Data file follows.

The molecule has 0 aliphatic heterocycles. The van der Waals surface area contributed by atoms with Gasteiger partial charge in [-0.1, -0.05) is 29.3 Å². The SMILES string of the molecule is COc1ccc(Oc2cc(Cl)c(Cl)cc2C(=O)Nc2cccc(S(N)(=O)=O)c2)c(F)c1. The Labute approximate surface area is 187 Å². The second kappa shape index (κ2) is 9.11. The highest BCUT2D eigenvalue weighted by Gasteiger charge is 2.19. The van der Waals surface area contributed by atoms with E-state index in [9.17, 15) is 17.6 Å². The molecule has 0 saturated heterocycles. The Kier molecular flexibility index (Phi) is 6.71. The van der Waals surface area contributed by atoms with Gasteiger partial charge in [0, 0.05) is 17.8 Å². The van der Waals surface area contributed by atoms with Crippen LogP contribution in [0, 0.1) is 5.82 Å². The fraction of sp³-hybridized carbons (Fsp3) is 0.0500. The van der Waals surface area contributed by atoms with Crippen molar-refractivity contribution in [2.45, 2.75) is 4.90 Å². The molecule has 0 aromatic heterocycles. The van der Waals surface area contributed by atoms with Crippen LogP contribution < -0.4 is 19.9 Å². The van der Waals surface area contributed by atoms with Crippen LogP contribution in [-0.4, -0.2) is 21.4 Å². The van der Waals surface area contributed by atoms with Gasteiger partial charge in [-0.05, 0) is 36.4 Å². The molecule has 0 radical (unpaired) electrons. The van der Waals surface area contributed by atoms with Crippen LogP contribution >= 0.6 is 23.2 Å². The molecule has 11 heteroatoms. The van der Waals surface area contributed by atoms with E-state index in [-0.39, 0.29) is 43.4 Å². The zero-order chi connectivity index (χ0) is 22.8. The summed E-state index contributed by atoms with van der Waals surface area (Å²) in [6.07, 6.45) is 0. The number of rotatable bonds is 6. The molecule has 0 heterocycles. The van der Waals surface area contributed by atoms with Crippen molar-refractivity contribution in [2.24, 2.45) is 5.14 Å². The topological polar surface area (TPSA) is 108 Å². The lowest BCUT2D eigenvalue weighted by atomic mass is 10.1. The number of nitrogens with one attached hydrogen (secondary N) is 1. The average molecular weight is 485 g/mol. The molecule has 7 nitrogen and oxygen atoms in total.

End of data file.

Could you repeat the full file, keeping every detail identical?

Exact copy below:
The molecule has 0 aliphatic heterocycles. The van der Waals surface area contributed by atoms with Gasteiger partial charge in [-0.1, -0.05) is 29.3 Å². The SMILES string of the molecule is COc1ccc(Oc2cc(Cl)c(Cl)cc2C(=O)Nc2cccc(S(N)(=O)=O)c2)c(F)c1. The Labute approximate surface area is 187 Å². The second kappa shape index (κ2) is 9.11. The highest BCUT2D eigenvalue weighted by Gasteiger charge is 2.19. The van der Waals surface area contributed by atoms with E-state index in [9.17, 15) is 17.6 Å². The molecule has 0 saturated heterocycles. The Kier molecular flexibility index (Phi) is 6.71. The van der Waals surface area contributed by atoms with Gasteiger partial charge in [0, 0.05) is 17.8 Å². The van der Waals surface area contributed by atoms with Crippen LogP contribution in [0, 0.1) is 5.82 Å². The fraction of sp³-hybridized carbons (Fsp3) is 0.0500. The van der Waals surface area contributed by atoms with Crippen molar-refractivity contribution in [2.45, 2.75) is 4.90 Å². The molecule has 0 aromatic heterocycles. The van der Waals surface area contributed by atoms with Crippen LogP contribution < -0.4 is 19.9 Å². The van der Waals surface area contributed by atoms with Crippen LogP contribution in [-0.4, -0.2) is 21.4 Å². The van der Waals surface area contributed by atoms with Gasteiger partial charge in [-0.05, 0) is 36.4 Å². The molecule has 0 radical (unpaired) electrons. The van der Waals surface area contributed by atoms with Crippen LogP contribution >= 0.6 is 23.2 Å². The molecule has 11 heteroatoms. The van der Waals surface area contributed by atoms with E-state index in [-0.39, 0.29) is 43.4 Å². The zero-order chi connectivity index (χ0) is 22.8. The summed E-state index contributed by atoms with van der Waals surface area (Å²) in [6.07, 6.45) is 0. The number of rotatable bonds is 6. The molecule has 0 heterocycles. The van der Waals surface area contributed by atoms with Crippen molar-refractivity contribution in [2.24, 2.45) is 5.14 Å². The topological polar surface area (TPSA) is 108 Å². The lowest BCUT2D eigenvalue weighted by atomic mass is 10.1. The number of nitrogens with one attached hydrogen (secondary N) is 1. The average molecular weight is 485 g/mol. The molecule has 7 nitrogen and oxygen atoms in total.